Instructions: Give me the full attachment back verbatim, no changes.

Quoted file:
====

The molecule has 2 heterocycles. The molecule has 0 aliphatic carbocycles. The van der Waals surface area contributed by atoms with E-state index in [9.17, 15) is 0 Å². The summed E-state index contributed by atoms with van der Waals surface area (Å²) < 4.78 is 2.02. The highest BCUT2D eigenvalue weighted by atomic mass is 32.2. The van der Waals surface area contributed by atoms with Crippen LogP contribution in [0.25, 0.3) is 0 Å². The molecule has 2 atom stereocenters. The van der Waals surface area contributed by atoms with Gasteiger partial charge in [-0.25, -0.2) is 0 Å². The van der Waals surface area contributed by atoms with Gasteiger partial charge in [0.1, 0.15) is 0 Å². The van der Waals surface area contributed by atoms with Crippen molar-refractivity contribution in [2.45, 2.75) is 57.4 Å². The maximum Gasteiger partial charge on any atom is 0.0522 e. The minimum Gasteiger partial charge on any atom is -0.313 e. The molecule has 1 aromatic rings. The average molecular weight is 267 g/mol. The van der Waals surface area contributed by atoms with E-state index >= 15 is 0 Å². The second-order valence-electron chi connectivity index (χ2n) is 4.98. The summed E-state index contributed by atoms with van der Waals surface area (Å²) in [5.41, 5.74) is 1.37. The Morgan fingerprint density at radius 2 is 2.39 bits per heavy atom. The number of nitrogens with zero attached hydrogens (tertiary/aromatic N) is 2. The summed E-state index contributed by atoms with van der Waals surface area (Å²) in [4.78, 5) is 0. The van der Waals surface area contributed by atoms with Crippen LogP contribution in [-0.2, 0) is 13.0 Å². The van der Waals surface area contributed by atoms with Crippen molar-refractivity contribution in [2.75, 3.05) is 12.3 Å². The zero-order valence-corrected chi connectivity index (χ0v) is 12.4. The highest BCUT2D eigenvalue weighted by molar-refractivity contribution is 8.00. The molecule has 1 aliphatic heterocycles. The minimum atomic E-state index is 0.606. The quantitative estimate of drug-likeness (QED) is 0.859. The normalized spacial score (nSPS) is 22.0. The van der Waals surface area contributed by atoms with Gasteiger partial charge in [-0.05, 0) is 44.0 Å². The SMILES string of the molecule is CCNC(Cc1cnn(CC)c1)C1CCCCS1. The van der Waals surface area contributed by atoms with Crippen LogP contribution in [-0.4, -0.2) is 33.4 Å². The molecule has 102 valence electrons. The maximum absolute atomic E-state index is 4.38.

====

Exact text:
The molecule has 2 heterocycles. The molecule has 0 aliphatic carbocycles. The van der Waals surface area contributed by atoms with E-state index in [9.17, 15) is 0 Å². The summed E-state index contributed by atoms with van der Waals surface area (Å²) < 4.78 is 2.02. The highest BCUT2D eigenvalue weighted by atomic mass is 32.2. The van der Waals surface area contributed by atoms with Crippen LogP contribution in [0.25, 0.3) is 0 Å². The molecule has 2 atom stereocenters. The van der Waals surface area contributed by atoms with Gasteiger partial charge in [-0.25, -0.2) is 0 Å². The van der Waals surface area contributed by atoms with Gasteiger partial charge in [0.1, 0.15) is 0 Å². The van der Waals surface area contributed by atoms with Crippen molar-refractivity contribution in [2.45, 2.75) is 57.4 Å². The maximum Gasteiger partial charge on any atom is 0.0522 e. The minimum Gasteiger partial charge on any atom is -0.313 e. The molecule has 1 aromatic rings. The average molecular weight is 267 g/mol. The van der Waals surface area contributed by atoms with E-state index >= 15 is 0 Å². The second-order valence-electron chi connectivity index (χ2n) is 4.98. The summed E-state index contributed by atoms with van der Waals surface area (Å²) in [5.41, 5.74) is 1.37. The Morgan fingerprint density at radius 2 is 2.39 bits per heavy atom. The number of nitrogens with zero attached hydrogens (tertiary/aromatic N) is 2. The summed E-state index contributed by atoms with van der Waals surface area (Å²) in [4.78, 5) is 0. The van der Waals surface area contributed by atoms with Crippen LogP contribution in [-0.2, 0) is 13.0 Å². The van der Waals surface area contributed by atoms with Crippen molar-refractivity contribution in [2.75, 3.05) is 12.3 Å². The zero-order valence-corrected chi connectivity index (χ0v) is 12.4. The highest BCUT2D eigenvalue weighted by molar-refractivity contribution is 8.00. The molecule has 1 aliphatic heterocycles. The minimum atomic E-state index is 0.606. The quantitative estimate of drug-likeness (QED) is 0.859. The normalized spacial score (nSPS) is 22.0. The van der Waals surface area contributed by atoms with Gasteiger partial charge in [-0.05, 0) is 44.0 Å². The SMILES string of the molecule is CCNC(Cc1cnn(CC)c1)C1CCCCS1. The van der Waals surface area contributed by atoms with Crippen LogP contribution in [-0.4, -0.2) is 33.4 Å². The molecule has 102 valence electrons. The maximum absolute atomic E-state index is 4.38.